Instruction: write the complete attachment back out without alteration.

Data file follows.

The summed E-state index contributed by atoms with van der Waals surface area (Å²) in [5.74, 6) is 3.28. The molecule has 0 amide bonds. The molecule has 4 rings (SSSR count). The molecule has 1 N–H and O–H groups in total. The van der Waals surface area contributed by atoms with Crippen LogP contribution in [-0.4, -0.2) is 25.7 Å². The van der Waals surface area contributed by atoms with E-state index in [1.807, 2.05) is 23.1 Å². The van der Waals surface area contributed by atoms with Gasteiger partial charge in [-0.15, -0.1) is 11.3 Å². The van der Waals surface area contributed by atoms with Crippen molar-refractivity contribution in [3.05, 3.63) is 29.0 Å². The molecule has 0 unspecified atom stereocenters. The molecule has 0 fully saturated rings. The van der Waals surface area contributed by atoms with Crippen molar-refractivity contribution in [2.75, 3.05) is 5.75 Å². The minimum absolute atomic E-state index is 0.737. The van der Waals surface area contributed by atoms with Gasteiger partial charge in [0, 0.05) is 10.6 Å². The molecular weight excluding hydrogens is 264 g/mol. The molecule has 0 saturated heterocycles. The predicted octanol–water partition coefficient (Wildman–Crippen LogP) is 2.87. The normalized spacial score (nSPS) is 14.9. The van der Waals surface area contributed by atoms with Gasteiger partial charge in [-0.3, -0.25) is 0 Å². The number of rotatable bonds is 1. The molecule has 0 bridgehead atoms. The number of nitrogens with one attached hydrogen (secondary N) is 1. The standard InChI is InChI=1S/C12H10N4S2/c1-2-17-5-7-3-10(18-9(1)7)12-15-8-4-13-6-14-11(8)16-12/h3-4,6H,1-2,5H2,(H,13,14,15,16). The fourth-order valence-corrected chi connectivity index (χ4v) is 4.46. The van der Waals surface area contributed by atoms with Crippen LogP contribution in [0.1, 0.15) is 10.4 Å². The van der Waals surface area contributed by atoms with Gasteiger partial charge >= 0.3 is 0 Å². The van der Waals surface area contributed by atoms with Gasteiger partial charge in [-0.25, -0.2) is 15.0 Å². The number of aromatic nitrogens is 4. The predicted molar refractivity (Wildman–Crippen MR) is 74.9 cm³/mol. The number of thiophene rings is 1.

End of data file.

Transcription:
The summed E-state index contributed by atoms with van der Waals surface area (Å²) in [5.74, 6) is 3.28. The molecule has 0 amide bonds. The molecule has 4 rings (SSSR count). The molecule has 1 N–H and O–H groups in total. The van der Waals surface area contributed by atoms with Crippen LogP contribution in [-0.4, -0.2) is 25.7 Å². The van der Waals surface area contributed by atoms with E-state index in [1.807, 2.05) is 23.1 Å². The van der Waals surface area contributed by atoms with Gasteiger partial charge in [-0.15, -0.1) is 11.3 Å². The van der Waals surface area contributed by atoms with Crippen molar-refractivity contribution in [3.05, 3.63) is 29.0 Å². The molecule has 0 unspecified atom stereocenters. The molecule has 0 fully saturated rings. The van der Waals surface area contributed by atoms with Crippen molar-refractivity contribution in [2.75, 3.05) is 5.75 Å². The minimum absolute atomic E-state index is 0.737. The van der Waals surface area contributed by atoms with Gasteiger partial charge in [0, 0.05) is 10.6 Å². The molecular weight excluding hydrogens is 264 g/mol. The molecule has 0 saturated heterocycles. The predicted octanol–water partition coefficient (Wildman–Crippen LogP) is 2.87. The normalized spacial score (nSPS) is 14.9. The van der Waals surface area contributed by atoms with Gasteiger partial charge in [-0.3, -0.25) is 0 Å². The number of rotatable bonds is 1. The molecule has 0 bridgehead atoms. The number of nitrogens with one attached hydrogen (secondary N) is 1. The standard InChI is InChI=1S/C12H10N4S2/c1-2-17-5-7-3-10(18-9(1)7)12-15-8-4-13-6-14-11(8)16-12/h3-4,6H,1-2,5H2,(H,13,14,15,16). The fourth-order valence-corrected chi connectivity index (χ4v) is 4.46. The van der Waals surface area contributed by atoms with Crippen LogP contribution in [0.1, 0.15) is 10.4 Å². The van der Waals surface area contributed by atoms with Gasteiger partial charge >= 0.3 is 0 Å². The van der Waals surface area contributed by atoms with Gasteiger partial charge in [-0.25, -0.2) is 15.0 Å². The number of aromatic nitrogens is 4. The predicted molar refractivity (Wildman–Crippen MR) is 74.9 cm³/mol. The number of thiophene rings is 1.